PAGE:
It would be a further advance in the art of producing such scratch-off tickets if a system of differentiating numbers in play from those not in play could be developed which will enable elaborate graphic designs to be printed on the ticket such as those described in U.S. Pat. No. 5,704,647.
In accordance with the present invention, there is provided a dual transparent layer system which employs at least one clear, transparent scratch-off layer covering a matrix of numbers and at least one colored, transparent layer thereover which is made from a non-scratch-off material. The non-scratch-off layer is joined to the scratch-off layer (e.g. by imprinting directly thereon) such that removal of the transparent scratch-off layer also removes the transparent non-scratch-off layer.
The present invention can be applied to any game in which it is desirable to have a visual display of play indicia (e.g. numbers) through a layer which can be removed by scratching. Such games include, for example, BINGO, crossword puzzle type games and the like.
The employment of the dual transparent layer system of the present invention enables the use of a plurality of transparent inks which can be used to print a wide variety of designs including the multicolor printing techniques disclosed in U.S. Pat. No. 5,704,647 incorporated herein by reference.
The present invention is generally directed to scratch-off lottery tickets in which printed indicia are observable through scratch-off layers. In particular the present invention comprises:
a scratch-off lottery game comprising a substrate having at least one area having printed indicia thereon, the printed indicia being covered by at least one clear, transparent layer which can be removed by scratching, and at least one layer on said clear transparent layer which is colored, transparent and made of a non-scratch-off material, said colored transparent layer being affixed to the clear transparent layer in a manner such that removing the clear transparent layer by scratching results in the removal of the colored transparent layer at the same time.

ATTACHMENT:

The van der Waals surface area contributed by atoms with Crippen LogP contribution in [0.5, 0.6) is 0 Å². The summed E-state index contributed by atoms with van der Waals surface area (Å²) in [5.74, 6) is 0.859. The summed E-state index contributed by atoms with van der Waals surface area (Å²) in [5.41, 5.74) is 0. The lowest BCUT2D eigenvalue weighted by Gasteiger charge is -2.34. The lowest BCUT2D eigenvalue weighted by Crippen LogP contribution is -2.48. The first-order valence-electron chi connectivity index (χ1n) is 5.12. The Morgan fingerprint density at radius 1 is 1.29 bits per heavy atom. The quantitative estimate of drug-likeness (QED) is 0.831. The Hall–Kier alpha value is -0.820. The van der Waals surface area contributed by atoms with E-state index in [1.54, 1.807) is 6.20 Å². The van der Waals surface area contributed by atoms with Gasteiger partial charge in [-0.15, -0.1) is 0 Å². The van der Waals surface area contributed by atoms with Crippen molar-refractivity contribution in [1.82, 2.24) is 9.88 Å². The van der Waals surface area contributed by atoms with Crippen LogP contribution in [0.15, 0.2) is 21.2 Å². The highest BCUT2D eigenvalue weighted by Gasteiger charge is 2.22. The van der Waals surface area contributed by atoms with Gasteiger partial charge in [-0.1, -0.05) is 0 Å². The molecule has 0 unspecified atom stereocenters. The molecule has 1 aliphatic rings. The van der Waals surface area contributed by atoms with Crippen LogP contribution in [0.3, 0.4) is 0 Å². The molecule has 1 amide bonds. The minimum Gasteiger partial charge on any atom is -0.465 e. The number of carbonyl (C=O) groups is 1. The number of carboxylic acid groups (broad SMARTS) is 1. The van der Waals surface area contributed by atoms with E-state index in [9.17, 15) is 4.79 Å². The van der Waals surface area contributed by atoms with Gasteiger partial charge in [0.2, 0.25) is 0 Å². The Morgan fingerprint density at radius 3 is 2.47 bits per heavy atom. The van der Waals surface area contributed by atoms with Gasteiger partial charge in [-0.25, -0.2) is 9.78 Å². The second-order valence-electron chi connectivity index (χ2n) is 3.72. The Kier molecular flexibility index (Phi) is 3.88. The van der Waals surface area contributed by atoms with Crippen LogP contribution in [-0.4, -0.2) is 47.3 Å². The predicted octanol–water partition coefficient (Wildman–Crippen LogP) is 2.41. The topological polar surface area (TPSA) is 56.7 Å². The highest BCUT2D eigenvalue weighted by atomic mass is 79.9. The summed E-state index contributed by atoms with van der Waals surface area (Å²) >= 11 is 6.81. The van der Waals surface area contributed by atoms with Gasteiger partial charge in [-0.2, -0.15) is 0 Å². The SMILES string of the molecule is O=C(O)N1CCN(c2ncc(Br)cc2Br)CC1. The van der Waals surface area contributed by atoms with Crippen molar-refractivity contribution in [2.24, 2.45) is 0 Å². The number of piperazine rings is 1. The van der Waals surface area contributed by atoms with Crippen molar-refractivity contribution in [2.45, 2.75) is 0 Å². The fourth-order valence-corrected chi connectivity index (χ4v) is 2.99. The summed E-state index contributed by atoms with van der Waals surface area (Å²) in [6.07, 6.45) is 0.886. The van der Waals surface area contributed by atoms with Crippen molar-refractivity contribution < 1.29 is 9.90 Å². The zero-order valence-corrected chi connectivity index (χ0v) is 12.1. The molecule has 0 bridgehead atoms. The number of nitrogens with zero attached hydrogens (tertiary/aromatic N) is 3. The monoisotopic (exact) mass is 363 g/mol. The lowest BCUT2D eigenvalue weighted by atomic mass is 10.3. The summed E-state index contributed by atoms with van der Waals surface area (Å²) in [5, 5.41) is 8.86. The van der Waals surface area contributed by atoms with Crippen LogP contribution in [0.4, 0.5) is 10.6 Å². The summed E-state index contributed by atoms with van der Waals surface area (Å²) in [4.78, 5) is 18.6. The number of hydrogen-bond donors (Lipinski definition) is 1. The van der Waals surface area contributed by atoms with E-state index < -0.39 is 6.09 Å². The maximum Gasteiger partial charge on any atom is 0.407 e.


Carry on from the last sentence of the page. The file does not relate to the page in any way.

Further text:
The following drawing is illustrative of an embodiment of the present invention and is not intended to limit the invention as encompassed by the broader description provided herein.
FIG. 1 is a schematic view of an embodiment of a Bingo type lottery ticket employing the dual transparent layer system of the present invention.
Referring to FIG. 1 there is shown a bingo type lottery ticket in which a designated area as hereinafter described employs a dual transparent layer scratch-off system in accordance with the present invention. As used herein the term "dual transparent layer scratch-off system" shall mean the employment of at least one clear (i.e. non-colored) transparent layer having thereon at least one colored transparent layer.
A bingo ticket 2 includes a substrate 4 made of material such as paper, foil, coated board or other and customarily used materials. On ail or a portion of the substrate 4 (a designated area 6 is shown) there is printed various graphics 8. An optional layer 10 may be placed on the designated area 6 to provide a desirable printing background. The layer 10 can, for example, be a lily pad layer when the substrate is a foil, since foils do not provide a desirable printing surface. If the substrate provides a desirable printing surface (e.g. when the substrate is made of paper) then the layer 10 may be omitted.